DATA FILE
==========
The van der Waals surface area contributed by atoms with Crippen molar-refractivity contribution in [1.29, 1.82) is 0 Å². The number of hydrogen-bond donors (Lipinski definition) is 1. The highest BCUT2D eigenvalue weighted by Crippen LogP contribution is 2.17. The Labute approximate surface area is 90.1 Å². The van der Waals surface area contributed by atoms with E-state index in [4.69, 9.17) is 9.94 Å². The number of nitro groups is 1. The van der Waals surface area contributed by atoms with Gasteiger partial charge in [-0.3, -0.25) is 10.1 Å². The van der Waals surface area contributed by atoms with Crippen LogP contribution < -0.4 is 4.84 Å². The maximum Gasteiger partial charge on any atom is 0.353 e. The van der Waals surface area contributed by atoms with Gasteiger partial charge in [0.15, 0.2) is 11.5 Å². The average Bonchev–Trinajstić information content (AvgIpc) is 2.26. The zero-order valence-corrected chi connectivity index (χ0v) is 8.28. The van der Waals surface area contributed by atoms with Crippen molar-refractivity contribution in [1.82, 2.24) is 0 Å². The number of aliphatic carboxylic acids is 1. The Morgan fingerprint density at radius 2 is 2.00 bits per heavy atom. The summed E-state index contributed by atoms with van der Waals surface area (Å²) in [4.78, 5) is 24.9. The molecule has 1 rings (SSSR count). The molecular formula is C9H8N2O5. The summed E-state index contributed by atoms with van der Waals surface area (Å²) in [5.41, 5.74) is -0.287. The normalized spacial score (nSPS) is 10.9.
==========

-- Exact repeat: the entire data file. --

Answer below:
The van der Waals surface area contributed by atoms with Crippen molar-refractivity contribution in [1.29, 1.82) is 0 Å². The number of hydrogen-bond donors (Lipinski definition) is 1. The highest BCUT2D eigenvalue weighted by Crippen LogP contribution is 2.17. The Labute approximate surface area is 90.1 Å². The van der Waals surface area contributed by atoms with E-state index in [4.69, 9.17) is 9.94 Å². The number of nitro groups is 1. The van der Waals surface area contributed by atoms with Gasteiger partial charge in [-0.3, -0.25) is 10.1 Å². The van der Waals surface area contributed by atoms with Crippen LogP contribution < -0.4 is 4.84 Å². The maximum Gasteiger partial charge on any atom is 0.353 e. The van der Waals surface area contributed by atoms with Gasteiger partial charge in [0.15, 0.2) is 11.5 Å². The average Bonchev–Trinajstić information content (AvgIpc) is 2.26. The zero-order valence-corrected chi connectivity index (χ0v) is 8.28. The van der Waals surface area contributed by atoms with Crippen molar-refractivity contribution in [1.82, 2.24) is 0 Å². The number of aliphatic carboxylic acids is 1. The Morgan fingerprint density at radius 2 is 2.00 bits per heavy atom. The summed E-state index contributed by atoms with van der Waals surface area (Å²) in [4.78, 5) is 24.9. The molecule has 1 rings (SSSR count). The molecular formula is C9H8N2O5. The summed E-state index contributed by atoms with van der Waals surface area (Å²) in [5.41, 5.74) is -0.287. The normalized spacial score (nSPS) is 10.9.